U.S. Virus Cases Have Recently Dropped in Over Half of States
More than half of U.S. states have seen a significant decline in new coronavirus cases over the past two weeks, as federal health officials have begun to suggest that the virus’s trajectory is improving. Still, the uneven levels of vaccination across the country point to the challenge of reaching those people who have not gotten shots.
As of Tuesday, the United States was averaging almost 54,000 new cases a day, a 24 percent decline from two weeks ago, and comparable to the level of cases reported in mid-October before the deadly winter surge, according to a New York Times database. Since peaking in January, cases, hospitalizations and deaths nationwide have drastically declined.
Over the past two weeks, case numbers have fallen by 15 percent or more in 27 states, the District of Columbia and the U.S. Virgin Islands, with drops of 30 percent or more in 11 states. As of Tuesday, Oklahoma reported a 55 percent decline in the average number of new cases a day, while Michigan, which had one of the nation’s most severe recent outbreaks, is now seeing rapid improvement with cases there down nearly 40 percent.
In New York City, which had seen stubbornly high caseloads for months, the second wave is receding a half-year after it started, the city’s health commissioner said.
Federal health officials have taken note. After expressing a recurring sense of “impending doom” last month, Dr. Rochelle Walensky, the director of the Centers for Disease Control and Prevention, said on Wednesday that she was beginning to see signs of progress.
“Cases are starting to come down. We think that this is related to increased vaccination, increased people taking caution, and so I’m cautiously optimistic that we’re turning the corner,” she said on “Good Morning America.”
But she warned that “the virus is an opportunist” and could strike in communities with low vaccination rates. Persistent vaccine hesitancy remains a challenge, and the pace of vaccination will ebb, officials have acknowledged, amid issues of supply and demand.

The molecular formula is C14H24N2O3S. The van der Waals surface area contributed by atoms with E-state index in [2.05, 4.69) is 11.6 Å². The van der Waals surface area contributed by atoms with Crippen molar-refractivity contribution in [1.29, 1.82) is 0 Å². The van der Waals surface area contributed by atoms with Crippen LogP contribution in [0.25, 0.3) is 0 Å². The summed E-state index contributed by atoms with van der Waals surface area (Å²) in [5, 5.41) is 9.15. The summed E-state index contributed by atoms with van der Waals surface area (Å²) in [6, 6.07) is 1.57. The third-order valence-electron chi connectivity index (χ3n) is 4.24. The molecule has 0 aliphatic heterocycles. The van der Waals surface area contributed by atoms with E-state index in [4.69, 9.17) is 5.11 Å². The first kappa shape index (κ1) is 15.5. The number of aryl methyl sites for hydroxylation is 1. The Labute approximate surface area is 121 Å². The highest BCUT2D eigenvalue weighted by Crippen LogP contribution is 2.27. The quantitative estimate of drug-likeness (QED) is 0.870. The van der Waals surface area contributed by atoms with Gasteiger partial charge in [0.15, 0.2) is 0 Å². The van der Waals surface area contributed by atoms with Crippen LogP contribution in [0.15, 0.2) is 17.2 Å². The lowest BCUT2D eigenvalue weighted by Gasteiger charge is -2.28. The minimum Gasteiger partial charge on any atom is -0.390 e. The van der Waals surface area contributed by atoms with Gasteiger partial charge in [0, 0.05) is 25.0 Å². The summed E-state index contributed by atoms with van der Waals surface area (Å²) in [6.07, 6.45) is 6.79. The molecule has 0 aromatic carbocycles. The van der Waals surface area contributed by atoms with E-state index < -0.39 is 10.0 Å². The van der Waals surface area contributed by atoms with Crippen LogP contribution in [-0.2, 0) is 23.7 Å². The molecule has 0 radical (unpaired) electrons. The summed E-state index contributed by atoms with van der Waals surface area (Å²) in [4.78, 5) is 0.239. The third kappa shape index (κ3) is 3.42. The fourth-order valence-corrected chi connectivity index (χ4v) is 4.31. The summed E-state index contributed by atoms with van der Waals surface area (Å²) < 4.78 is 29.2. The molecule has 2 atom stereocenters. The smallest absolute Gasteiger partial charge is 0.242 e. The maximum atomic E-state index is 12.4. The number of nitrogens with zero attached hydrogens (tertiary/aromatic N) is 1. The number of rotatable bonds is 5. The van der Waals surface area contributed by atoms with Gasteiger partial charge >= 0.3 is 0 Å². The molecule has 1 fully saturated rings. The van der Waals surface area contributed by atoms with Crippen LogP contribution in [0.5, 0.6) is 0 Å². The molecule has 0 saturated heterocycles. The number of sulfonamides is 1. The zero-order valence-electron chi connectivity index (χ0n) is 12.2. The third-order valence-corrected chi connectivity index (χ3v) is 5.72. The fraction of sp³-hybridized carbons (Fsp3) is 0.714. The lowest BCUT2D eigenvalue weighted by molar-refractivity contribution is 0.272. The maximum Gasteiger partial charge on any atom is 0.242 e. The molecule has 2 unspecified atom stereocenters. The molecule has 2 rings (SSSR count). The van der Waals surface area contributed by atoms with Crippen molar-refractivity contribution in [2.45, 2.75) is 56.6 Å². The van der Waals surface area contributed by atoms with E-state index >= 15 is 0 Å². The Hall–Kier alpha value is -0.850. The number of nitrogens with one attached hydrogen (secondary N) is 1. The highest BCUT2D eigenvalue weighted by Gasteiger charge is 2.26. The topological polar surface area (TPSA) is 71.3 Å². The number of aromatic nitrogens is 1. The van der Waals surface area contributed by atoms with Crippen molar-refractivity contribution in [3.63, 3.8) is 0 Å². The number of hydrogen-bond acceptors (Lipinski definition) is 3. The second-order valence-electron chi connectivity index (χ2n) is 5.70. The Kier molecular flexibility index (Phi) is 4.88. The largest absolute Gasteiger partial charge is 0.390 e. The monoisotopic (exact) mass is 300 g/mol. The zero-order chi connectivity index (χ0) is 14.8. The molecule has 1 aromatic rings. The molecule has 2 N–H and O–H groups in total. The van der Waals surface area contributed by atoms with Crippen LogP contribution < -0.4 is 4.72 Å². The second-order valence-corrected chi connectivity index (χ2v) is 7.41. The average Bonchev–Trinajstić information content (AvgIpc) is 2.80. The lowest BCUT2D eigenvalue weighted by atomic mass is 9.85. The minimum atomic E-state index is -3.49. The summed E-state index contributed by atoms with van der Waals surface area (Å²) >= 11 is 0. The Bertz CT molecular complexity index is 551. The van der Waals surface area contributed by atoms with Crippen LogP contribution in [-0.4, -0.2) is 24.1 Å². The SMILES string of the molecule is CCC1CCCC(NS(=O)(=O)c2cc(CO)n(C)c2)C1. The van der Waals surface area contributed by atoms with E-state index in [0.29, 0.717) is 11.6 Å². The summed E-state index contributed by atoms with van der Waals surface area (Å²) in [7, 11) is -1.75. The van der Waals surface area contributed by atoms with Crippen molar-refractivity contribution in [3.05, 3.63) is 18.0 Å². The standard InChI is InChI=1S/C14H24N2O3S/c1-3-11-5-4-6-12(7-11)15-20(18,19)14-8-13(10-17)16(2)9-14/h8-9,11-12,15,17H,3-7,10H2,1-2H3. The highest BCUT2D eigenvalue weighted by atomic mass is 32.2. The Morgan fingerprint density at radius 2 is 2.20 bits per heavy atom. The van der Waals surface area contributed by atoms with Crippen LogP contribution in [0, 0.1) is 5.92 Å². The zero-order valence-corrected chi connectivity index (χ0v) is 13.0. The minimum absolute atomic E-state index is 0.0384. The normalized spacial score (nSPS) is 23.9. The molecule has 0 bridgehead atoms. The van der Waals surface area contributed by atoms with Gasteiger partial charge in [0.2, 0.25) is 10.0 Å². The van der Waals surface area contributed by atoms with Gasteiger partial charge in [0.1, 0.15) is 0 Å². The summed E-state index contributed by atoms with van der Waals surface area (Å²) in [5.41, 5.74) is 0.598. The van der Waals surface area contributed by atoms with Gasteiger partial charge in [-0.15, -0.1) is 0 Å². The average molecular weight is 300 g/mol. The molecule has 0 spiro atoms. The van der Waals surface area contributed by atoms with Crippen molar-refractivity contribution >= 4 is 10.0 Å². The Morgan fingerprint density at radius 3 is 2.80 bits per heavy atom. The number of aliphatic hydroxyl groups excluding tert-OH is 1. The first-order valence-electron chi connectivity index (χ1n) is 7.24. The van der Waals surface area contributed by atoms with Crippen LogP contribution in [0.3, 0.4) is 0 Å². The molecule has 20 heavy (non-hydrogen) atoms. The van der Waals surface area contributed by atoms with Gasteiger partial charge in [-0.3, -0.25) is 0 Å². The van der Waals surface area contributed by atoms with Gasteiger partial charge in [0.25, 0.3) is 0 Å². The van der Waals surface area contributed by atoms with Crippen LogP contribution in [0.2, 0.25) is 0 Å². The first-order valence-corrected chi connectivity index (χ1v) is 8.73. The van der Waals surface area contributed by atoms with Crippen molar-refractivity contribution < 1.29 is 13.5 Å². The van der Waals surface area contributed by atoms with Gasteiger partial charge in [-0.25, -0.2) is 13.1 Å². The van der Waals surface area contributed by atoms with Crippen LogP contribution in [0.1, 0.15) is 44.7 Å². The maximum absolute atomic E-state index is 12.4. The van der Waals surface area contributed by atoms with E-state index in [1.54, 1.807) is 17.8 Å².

About 43 percent of people have received at least one dose of a Covid-19 vaccine, and 30 percent have been fully vaccinated. Providers are administering about 2.67 million doses per day on average, as of Wednesday, about a 21 percent decrease from the peak of 3.38 million reported on April 13.
The C.D.C.’s move to relax mask guidance outdoors this week is a reflection of the rise in the total number of vaccination — and an incentive to get a shot, experts said.
“It’s another demonstration of what science has been telling us over the last many months, which is that vaccines are effective in preventing the Covid-19 virus from infecting us. And the more people who get vaccinated, the more quickly we can resume our activities,” Dr. Vivek Murthy, the surgeon general, said in a Tuesday interview on CNN.
As President Biden addresses a joint session of Congress on Wednesday evening, he has set a target date of July 4 for the country “to get life in America closer to normal.” But public health experts have emphasized that the experience of the pandemic across the world is not universal. India, for example, is experiencing a catastrophic second wave that could have global implications.
“Pandemics require global cooperation and mutual support,” Dr. Murthy said. “When there’s uncontrolled spread of the virus in any part of the world, that means that variants can arise, variants which may over time become resistant to the protection that we get from vaccines, which could mean a real problem for us here in the United States.”
Published at Wed, 28 Apr 2021 21:56:46 +0000
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